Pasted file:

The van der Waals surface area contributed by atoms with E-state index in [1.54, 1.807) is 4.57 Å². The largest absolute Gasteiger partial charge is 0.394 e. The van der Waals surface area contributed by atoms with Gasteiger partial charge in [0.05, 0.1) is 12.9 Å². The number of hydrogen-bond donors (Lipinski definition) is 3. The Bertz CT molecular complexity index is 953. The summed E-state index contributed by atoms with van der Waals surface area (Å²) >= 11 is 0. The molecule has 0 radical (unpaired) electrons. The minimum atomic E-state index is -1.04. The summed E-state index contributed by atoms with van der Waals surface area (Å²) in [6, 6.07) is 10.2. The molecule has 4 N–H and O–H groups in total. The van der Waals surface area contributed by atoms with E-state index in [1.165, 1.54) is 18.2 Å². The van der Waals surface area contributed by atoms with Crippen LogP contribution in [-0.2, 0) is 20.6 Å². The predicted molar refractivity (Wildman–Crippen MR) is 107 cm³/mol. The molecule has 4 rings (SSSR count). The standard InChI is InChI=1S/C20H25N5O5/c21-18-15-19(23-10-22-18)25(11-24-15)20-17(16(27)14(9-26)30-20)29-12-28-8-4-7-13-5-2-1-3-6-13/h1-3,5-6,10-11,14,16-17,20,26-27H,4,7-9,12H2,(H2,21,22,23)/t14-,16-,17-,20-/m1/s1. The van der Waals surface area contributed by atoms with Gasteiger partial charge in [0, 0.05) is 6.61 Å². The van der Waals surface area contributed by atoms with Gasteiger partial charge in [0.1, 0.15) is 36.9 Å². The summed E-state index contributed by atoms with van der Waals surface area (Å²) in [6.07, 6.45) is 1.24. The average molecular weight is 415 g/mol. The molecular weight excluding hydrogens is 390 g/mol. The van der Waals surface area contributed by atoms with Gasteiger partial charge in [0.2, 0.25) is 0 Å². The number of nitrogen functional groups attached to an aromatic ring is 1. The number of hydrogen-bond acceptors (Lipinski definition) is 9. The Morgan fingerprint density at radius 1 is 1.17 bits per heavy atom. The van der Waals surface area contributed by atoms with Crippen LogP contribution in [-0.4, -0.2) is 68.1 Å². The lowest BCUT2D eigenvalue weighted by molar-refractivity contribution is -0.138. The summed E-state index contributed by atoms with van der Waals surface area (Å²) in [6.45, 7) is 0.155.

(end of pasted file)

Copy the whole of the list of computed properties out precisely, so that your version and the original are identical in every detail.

The van der Waals surface area contributed by atoms with E-state index in [1.54, 1.807) is 4.57 Å². The largest absolute Gasteiger partial charge is 0.394 e. The van der Waals surface area contributed by atoms with Gasteiger partial charge in [0.05, 0.1) is 12.9 Å². The number of hydrogen-bond donors (Lipinski definition) is 3. The Bertz CT molecular complexity index is 953. The summed E-state index contributed by atoms with van der Waals surface area (Å²) >= 11 is 0. The molecule has 0 radical (unpaired) electrons. The minimum atomic E-state index is -1.04. The summed E-state index contributed by atoms with van der Waals surface area (Å²) in [6, 6.07) is 10.2. The molecule has 4 N–H and O–H groups in total. The van der Waals surface area contributed by atoms with E-state index in [1.165, 1.54) is 18.2 Å². The van der Waals surface area contributed by atoms with Crippen LogP contribution in [-0.2, 0) is 20.6 Å². The predicted molar refractivity (Wildman–Crippen MR) is 107 cm³/mol. The molecule has 4 rings (SSSR count). The standard InChI is InChI=1S/C20H25N5O5/c21-18-15-19(23-10-22-18)25(11-24-15)20-17(16(27)14(9-26)30-20)29-12-28-8-4-7-13-5-2-1-3-6-13/h1-3,5-6,10-11,14,16-17,20,26-27H,4,7-9,12H2,(H2,21,22,23)/t14-,16-,17-,20-/m1/s1. The van der Waals surface area contributed by atoms with Gasteiger partial charge in [0, 0.05) is 6.61 Å². The van der Waals surface area contributed by atoms with Gasteiger partial charge in [0.1, 0.15) is 36.9 Å². The summed E-state index contributed by atoms with van der Waals surface area (Å²) in [6.07, 6.45) is 1.24. The average molecular weight is 415 g/mol. The molecular weight excluding hydrogens is 390 g/mol. The van der Waals surface area contributed by atoms with Gasteiger partial charge in [0.2, 0.25) is 0 Å². The number of nitrogen functional groups attached to an aromatic ring is 1. The number of hydrogen-bond acceptors (Lipinski definition) is 9. The Morgan fingerprint density at radius 1 is 1.17 bits per heavy atom. The van der Waals surface area contributed by atoms with Crippen LogP contribution in [-0.4, -0.2) is 68.1 Å². The lowest BCUT2D eigenvalue weighted by molar-refractivity contribution is -0.138. The summed E-state index contributed by atoms with van der Waals surface area (Å²) in [6.45, 7) is 0.155.